Nestled in a secluded corner of the Heber Valley is Gloria Montgomery’s home. Her studio is located in a large section of the house, an arrangement which she loves for its convenience and seclusion. Warm light filters in from several large windows, creating ideal working conditions. The walls are covered with numerous paintings, a testament to her years of work — work that came from her inescapable enthusiasm for life and its many challenges.
As I sit down in a comfortable recliner, Gloria is immediately eager and open to share with me her portfolios containing past work. Turning the pages, I find each picture unique and different from the last, both in subject matter and style. Gloria takes one glance at a picture, and is instantly taken back to the day she created the piece, remembering small details, such as the weather and her mood.
For years Gloria has created still lifes using arranged marbles, rendering them in graphite, pencil, and oil. Gloria studies objects as if through a child’s eyes — fresh, new, and full of possibilities. Her style moves from tightly rendered pencil drawings to brightly painted flowers. The paint strokes resemble Van Gogh, a comparison that makes Gloria laugh, because she has never referenced Van Gogh but has always admired his contemporary, Toulouse-Lautrec.
After looking through the portfolios, my eyes focus on her latest works. Set upon a large easel, contained inside an organic mesh of cells, is a striking iris; its varying shades of purple catch my eye. All the tiny individually colored squares give Gloria’s work a distinct signature, which pulls the viewer in to take a closer look.
At first glance people often confuse the water-based paint she uses with mosaic tiles. It’s hard to believe the time and strict dedication each square receives. This attention to detail gives each space its own unique character. Gloria calmly states that “it soothes and quiets her mind” to paint and perfect each rectangle.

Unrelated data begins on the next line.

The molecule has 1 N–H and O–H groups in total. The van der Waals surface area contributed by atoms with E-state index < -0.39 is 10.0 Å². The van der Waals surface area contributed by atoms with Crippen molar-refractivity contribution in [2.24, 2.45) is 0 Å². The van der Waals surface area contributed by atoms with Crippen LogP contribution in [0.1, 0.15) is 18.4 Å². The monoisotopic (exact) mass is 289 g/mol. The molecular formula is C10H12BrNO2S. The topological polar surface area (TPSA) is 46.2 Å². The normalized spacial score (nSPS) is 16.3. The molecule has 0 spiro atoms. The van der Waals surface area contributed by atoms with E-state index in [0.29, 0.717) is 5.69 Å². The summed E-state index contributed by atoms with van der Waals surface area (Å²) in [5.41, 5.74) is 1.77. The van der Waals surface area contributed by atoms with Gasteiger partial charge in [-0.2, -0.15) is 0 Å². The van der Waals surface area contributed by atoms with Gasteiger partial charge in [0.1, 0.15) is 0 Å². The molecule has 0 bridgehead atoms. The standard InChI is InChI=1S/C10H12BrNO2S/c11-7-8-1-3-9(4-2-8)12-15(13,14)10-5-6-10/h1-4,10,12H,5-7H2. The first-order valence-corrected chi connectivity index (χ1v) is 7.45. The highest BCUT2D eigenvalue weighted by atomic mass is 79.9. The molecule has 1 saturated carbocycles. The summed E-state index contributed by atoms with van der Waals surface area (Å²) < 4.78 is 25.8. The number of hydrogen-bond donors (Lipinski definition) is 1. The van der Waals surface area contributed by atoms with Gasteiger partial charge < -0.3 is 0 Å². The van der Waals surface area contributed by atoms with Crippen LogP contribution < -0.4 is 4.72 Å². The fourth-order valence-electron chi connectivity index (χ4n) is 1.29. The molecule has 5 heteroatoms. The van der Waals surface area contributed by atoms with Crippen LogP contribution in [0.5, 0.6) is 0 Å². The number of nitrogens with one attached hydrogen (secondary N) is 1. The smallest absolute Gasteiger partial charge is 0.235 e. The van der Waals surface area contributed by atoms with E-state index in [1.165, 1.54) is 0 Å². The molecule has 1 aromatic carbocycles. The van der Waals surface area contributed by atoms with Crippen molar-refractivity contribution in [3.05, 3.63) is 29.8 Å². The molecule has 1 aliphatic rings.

Gloria’s process is as unique and individualized as each square, matching the process to the subject matter by the feeling it reflects. To create a vibrant poppy she may begin with a watercolor wash of bold red, swirled with orange, then come back with an ink pen to draw each square. Finally, she goes into the outlined squares, filling them with an appropriate color. With the next piece, Gloria may start in an entirely different way, making a line drawing, then sketching her signature mesh over the subject, and lastly filling the squares.
Seeing the intricate designs makes me wonder how this idea came to fruition. To fully understand the artistic journey that has led her to this moment, one needs to view her past work. Looking through the volumes of pages in her portfolios, you can see how each piece contributed to her present visualization. Many of the pictures allude to the future by containing small bursts of unfinished square sections. Other pictures have one single, strongly stated square — fondly called “windows” by her granddaughter.
During a camping trip to the Uintahs, Gloria recalls, she started doodling in her sketchbook, repeating square after square. Reflecting on these, she viewed the squares as an organic connecting force to the environment and life. This thought had many meanings to her, not only about life, but the possibility of bringing her designs together.
Bringing this new idea into the studio, Gloria was determined to spend as much time as possible making her new creations. Finding that she wanted to spend more time working on her art, she resigned from her full-time job as Executive Director for the new Heber Valley Railroad. By participating in art festivals and perfecting her skills through workshops while building a steady clientele, she has been able to concentrate solely on her artistic endeavors.
Continuing to move forward, Gloria sees her artwork as becoming more intricate, focusing tightly on the subject matter, while infusing more color, and finding new ways to associate squares.
Currently, Gloria is preparing for an upcoming show in December at the Patrick Moore Gallery, which will feature artists from the Park City Professional Artists Association. The Orbit Café will also be displaying her detailed marble still lifes |5| from November thru mid December.
this article originally appeared in the November 2005 edition of 15 Bytes
Emily Chaney, after graduating in 2002 from the University of Utah with a Fine Arts degree, began writing for 15 Bytes as a way to stay connected to the Utah arts community. She is now the Gallery Manager for the Terzian Galleries on Park City’s Main Street.